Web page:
The combined gas law combines the work of Charles, Boyle, and Gay-Lussac. PV = PV nT nT Basically, memorize one formula and then use only the variables you need, so sometimes you need PV = PV, and sometimes V/T = V/T. This will help you with placement and deciding whether you should multiply or divide.
Today we started learning about the behavior of gases and the factors that affect them. Gases are lightweight fast moving particles that generally have a lot of empty space between them. Because of this, they are easily compressible (pictured left). If not contained, gases can spread (or diffuse) to fill any size and shape container.
Gases are affected by pressure, volume, number of moles, and temperature. Changing any one of these variables, changes all the others.
Today we also learned the formula for the Law of Partial Pressure. Basically partial pressures add up to form total pressure. If the total pressure is given then you subtract the partial pressures.
If you were absent for the Physical versus Chemical lab, you can make up the majority of it by following the link below and watching YouTube videos of the experiments. You can also just check them out because they are cool.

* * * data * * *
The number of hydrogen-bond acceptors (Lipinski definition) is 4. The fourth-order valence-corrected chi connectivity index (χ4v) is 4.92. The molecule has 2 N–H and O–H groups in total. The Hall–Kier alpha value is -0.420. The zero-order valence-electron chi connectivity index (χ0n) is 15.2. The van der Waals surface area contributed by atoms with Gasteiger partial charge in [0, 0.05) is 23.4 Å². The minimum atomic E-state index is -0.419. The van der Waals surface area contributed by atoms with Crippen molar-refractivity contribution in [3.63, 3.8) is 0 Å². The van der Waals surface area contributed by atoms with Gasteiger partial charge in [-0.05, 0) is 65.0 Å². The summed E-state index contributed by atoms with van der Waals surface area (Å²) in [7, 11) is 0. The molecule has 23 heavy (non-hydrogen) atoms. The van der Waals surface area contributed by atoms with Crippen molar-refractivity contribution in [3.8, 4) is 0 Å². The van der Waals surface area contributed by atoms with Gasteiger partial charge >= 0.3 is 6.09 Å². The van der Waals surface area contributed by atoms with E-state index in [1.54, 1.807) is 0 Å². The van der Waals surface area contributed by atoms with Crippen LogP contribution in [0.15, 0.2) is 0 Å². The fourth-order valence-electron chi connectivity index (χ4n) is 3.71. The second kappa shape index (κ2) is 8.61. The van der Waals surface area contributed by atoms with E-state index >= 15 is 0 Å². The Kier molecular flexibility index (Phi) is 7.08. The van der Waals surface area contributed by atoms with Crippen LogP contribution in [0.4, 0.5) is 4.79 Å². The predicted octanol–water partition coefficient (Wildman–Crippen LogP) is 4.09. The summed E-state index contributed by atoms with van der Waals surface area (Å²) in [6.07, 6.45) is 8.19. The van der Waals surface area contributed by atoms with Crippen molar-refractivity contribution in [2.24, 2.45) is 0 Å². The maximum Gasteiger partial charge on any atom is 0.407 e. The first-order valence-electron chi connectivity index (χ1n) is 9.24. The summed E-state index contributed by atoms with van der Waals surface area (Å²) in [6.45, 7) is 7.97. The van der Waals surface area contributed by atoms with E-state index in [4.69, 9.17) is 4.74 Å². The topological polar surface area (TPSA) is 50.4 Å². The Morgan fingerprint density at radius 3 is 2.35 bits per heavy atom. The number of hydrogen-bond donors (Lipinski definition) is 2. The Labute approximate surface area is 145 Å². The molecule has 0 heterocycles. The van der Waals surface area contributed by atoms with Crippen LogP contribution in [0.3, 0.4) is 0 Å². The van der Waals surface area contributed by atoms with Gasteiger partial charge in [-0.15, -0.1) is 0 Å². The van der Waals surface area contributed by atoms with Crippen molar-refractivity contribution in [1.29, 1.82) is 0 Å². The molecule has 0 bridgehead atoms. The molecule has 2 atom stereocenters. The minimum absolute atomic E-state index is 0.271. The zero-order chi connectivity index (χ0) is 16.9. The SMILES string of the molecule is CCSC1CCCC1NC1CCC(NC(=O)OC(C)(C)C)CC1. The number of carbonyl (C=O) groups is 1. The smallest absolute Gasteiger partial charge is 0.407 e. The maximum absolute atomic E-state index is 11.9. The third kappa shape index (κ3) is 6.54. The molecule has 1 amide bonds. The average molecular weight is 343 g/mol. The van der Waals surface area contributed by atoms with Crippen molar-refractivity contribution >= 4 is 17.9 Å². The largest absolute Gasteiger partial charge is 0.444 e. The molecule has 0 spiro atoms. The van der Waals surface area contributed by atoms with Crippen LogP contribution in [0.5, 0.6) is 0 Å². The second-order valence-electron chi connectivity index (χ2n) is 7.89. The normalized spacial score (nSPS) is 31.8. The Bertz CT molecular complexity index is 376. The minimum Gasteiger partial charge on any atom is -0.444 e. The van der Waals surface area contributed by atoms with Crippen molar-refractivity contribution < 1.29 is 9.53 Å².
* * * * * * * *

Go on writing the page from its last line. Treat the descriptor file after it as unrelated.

Open a link in a new tab. In the blue box, look for "Play Games" and "Scatter." You will then need to drag the names to the correct formula. If it disappears, you matched it correctly. Play each set a couple of times until you get really good. You can also use these as flashcards and make up and take tests.
Click on the rice above to test your knowledge of the Periodic Table while earning rice for the United Nations World Food Program. You can also test your knowledge of vocabulary as an excellent SAT prep.